Rapper Chief Keef Wants To Become Mayor of Chicago

28 Jul 2015 | Author: | No comments yet »

As Chicagoans Die, Police Pension Burden Hobbles City’s Response.

CHICAGO — An average of six Chicagoans have been shot each day this year, up from five in 2014. Controversial rapper Chief Keef took to Twitter on Tuesday to say he’s out for Mayor Rahm Emanuel’s job. “Vote for me!!!! … Yall gonna love me in the Office,” the 19-year-old tweeted.More than 1,800 multi-unit residential buildings will soon have to pay their own freight for garbage collection, in a move that, a rookie alderman hopes, will set the stage for suburban-style garbage collection fees citywide.

Chief Keef’s not looking to back down from his beef with Chicago mayor Rahm Emanuel and, he says, his next move is running to replace the four-year officeholder. The social media posts are all part of the teenage rapper’s beef with Emanuel, whose office canceled a benefit concert that Chief Keef had been due to headline in July out of concerns for public safety, NBC reports. Chief Keef, 19, had billed the performance as a “Stop the Killing” benefit concert, meant to raise money for Marvin Carr, a fellow Chicago rapper who died in a shooting this month, and Dillan Harris, a 13-month-old child killed by a vehicle fleeing the scene of that shooting. With the nation’s second-largest number of sworn officers, Chicago is struggling to pay an extra $550 million in pension obligations owed to public-safety workers.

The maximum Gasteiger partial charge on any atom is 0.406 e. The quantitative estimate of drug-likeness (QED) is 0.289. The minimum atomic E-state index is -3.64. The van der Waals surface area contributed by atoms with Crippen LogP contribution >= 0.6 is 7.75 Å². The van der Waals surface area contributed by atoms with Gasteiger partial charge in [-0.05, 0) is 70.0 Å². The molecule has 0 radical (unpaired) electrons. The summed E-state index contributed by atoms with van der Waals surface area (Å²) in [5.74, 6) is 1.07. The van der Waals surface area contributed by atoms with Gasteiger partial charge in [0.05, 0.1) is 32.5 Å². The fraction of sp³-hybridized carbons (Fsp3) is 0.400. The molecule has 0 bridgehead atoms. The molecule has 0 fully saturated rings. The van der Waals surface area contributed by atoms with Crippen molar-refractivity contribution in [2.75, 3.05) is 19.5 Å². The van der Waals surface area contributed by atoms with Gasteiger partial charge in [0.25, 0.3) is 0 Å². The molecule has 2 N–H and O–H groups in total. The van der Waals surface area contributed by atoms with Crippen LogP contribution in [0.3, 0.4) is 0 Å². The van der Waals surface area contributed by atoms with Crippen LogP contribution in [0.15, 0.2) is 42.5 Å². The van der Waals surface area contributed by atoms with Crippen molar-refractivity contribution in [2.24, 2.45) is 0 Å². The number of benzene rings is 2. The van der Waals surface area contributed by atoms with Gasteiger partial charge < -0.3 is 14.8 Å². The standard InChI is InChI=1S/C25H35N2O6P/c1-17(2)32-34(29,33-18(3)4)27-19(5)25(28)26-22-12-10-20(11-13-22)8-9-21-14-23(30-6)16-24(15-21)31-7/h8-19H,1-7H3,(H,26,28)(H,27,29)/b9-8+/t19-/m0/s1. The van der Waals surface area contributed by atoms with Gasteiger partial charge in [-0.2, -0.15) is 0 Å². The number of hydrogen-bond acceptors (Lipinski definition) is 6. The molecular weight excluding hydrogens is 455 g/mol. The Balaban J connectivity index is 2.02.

The rapper, who has a long history of run-ins with the law, had planned to perform via hologram as he is unable to appear in person in Chicago, where there is an outstanding warrant for his arrest on charges related to child support. About an hour earlier, Keef also posted a message to his fans telling them to call Emanuel and included a phone number, which directs callers to the city’s 311 directory. That leaves the city with little financial flexibility as homicides have risen more than 18 percent from last year and shootings 17 percent. “They’re fighting a war on two fronts,” said Richard Ciccarone, president and chief executive officer of Merritt Research Services, which analyzes municipal finance. While in Hammond, Indiana, police burst in and closed down a music festival Saturday night when the aforementioned Keef appeared, in hologram form. “Even though I was told no Chief Keef by the promoters, they tried it anyway. Emanuel was sworn in for his second term in May after winning a runoff mayoral election with 56 percent of the vote, and the next election is due in 2019.